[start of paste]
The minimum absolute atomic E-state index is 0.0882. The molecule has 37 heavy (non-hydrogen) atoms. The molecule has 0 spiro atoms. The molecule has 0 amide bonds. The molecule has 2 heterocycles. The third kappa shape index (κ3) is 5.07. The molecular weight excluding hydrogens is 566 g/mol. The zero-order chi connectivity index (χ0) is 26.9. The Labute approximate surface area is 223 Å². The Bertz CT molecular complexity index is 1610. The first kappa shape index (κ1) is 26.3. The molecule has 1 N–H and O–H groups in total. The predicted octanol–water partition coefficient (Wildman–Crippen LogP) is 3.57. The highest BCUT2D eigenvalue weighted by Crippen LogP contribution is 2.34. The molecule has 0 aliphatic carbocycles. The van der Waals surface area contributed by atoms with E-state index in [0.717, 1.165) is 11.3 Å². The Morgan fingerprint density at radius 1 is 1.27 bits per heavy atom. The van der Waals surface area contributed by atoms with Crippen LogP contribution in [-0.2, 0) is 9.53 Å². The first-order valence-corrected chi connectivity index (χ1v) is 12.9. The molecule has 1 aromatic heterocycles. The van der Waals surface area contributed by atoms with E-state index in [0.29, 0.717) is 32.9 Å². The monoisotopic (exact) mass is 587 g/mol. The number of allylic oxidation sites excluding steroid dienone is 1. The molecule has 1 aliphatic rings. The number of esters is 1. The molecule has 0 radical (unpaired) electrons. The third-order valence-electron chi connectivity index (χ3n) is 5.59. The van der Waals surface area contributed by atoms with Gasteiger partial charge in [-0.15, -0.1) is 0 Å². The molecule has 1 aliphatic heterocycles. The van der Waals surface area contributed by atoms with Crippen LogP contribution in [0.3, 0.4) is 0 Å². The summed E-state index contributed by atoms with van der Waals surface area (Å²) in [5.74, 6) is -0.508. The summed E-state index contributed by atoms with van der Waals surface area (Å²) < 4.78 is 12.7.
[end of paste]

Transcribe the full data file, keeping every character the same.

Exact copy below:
The minimum absolute atomic E-state index is 0.0882. The molecule has 37 heavy (non-hydrogen) atoms. The molecule has 0 spiro atoms. The molecule has 0 amide bonds. The molecule has 2 heterocycles. The third kappa shape index (κ3) is 5.07. The molecular weight excluding hydrogens is 566 g/mol. The zero-order chi connectivity index (χ0) is 26.9. The Labute approximate surface area is 223 Å². The Bertz CT molecular complexity index is 1610. The first kappa shape index (κ1) is 26.3. The molecule has 1 N–H and O–H groups in total. The predicted octanol–water partition coefficient (Wildman–Crippen LogP) is 3.57. The highest BCUT2D eigenvalue weighted by Crippen LogP contribution is 2.34. The molecule has 0 aliphatic carbocycles. The van der Waals surface area contributed by atoms with E-state index in [0.717, 1.165) is 11.3 Å². The Morgan fingerprint density at radius 1 is 1.27 bits per heavy atom. The van der Waals surface area contributed by atoms with Crippen LogP contribution in [-0.2, 0) is 9.53 Å². The first-order valence-corrected chi connectivity index (χ1v) is 12.9. The molecule has 1 aromatic heterocycles. The van der Waals surface area contributed by atoms with E-state index in [0.29, 0.717) is 32.9 Å². The monoisotopic (exact) mass is 587 g/mol. The number of allylic oxidation sites excluding steroid dienone is 1. The molecule has 1 aliphatic rings. The number of esters is 1. The molecule has 0 radical (unpaired) electrons. The third-order valence-electron chi connectivity index (χ3n) is 5.59. The van der Waals surface area contributed by atoms with Gasteiger partial charge in [-0.15, -0.1) is 0 Å². The molecule has 1 aliphatic heterocycles. The van der Waals surface area contributed by atoms with Crippen LogP contribution in [0.3, 0.4) is 0 Å². The summed E-state index contributed by atoms with van der Waals surface area (Å²) in [5.74, 6) is -0.508. The summed E-state index contributed by atoms with van der Waals surface area (Å²) < 4.78 is 12.7.